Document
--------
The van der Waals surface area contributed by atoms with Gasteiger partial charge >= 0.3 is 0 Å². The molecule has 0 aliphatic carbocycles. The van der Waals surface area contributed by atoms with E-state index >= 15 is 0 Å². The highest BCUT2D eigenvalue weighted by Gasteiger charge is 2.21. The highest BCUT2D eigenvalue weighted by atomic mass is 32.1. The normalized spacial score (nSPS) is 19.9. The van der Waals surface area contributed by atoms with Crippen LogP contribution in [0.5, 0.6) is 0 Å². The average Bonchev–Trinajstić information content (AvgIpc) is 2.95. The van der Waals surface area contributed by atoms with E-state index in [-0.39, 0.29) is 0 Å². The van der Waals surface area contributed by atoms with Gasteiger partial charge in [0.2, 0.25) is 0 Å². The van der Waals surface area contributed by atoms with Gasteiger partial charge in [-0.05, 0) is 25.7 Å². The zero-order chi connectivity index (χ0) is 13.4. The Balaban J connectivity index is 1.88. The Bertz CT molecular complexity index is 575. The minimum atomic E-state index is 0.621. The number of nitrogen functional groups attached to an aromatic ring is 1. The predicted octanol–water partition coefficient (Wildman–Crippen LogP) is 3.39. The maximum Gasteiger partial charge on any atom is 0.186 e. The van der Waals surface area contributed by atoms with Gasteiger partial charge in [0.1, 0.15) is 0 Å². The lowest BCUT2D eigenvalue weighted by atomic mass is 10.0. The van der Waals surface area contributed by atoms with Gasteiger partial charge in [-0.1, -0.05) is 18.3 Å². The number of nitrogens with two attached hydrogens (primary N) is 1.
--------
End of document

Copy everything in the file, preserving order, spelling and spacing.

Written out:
The van der Waals surface area contributed by atoms with Gasteiger partial charge >= 0.3 is 0 Å². The molecule has 0 aliphatic carbocycles. The van der Waals surface area contributed by atoms with E-state index >= 15 is 0 Å². The highest BCUT2D eigenvalue weighted by Gasteiger charge is 2.21. The highest BCUT2D eigenvalue weighted by atomic mass is 32.1. The normalized spacial score (nSPS) is 19.9. The van der Waals surface area contributed by atoms with Crippen LogP contribution in [0.5, 0.6) is 0 Å². The average Bonchev–Trinajstić information content (AvgIpc) is 2.95. The van der Waals surface area contributed by atoms with E-state index in [-0.39, 0.29) is 0 Å². The van der Waals surface area contributed by atoms with Gasteiger partial charge in [0.2, 0.25) is 0 Å². The van der Waals surface area contributed by atoms with Gasteiger partial charge in [-0.05, 0) is 25.7 Å². The zero-order chi connectivity index (χ0) is 13.4. The Balaban J connectivity index is 1.88. The Bertz CT molecular complexity index is 575. The minimum atomic E-state index is 0.621. The number of nitrogen functional groups attached to an aromatic ring is 1. The predicted octanol–water partition coefficient (Wildman–Crippen LogP) is 3.39. The maximum Gasteiger partial charge on any atom is 0.186 e. The van der Waals surface area contributed by atoms with Gasteiger partial charge in [0.1, 0.15) is 0 Å². The lowest BCUT2D eigenvalue weighted by atomic mass is 10.0. The van der Waals surface area contributed by atoms with Gasteiger partial charge in [-0.1, -0.05) is 18.3 Å². The number of nitrogens with two attached hydrogens (primary N) is 1.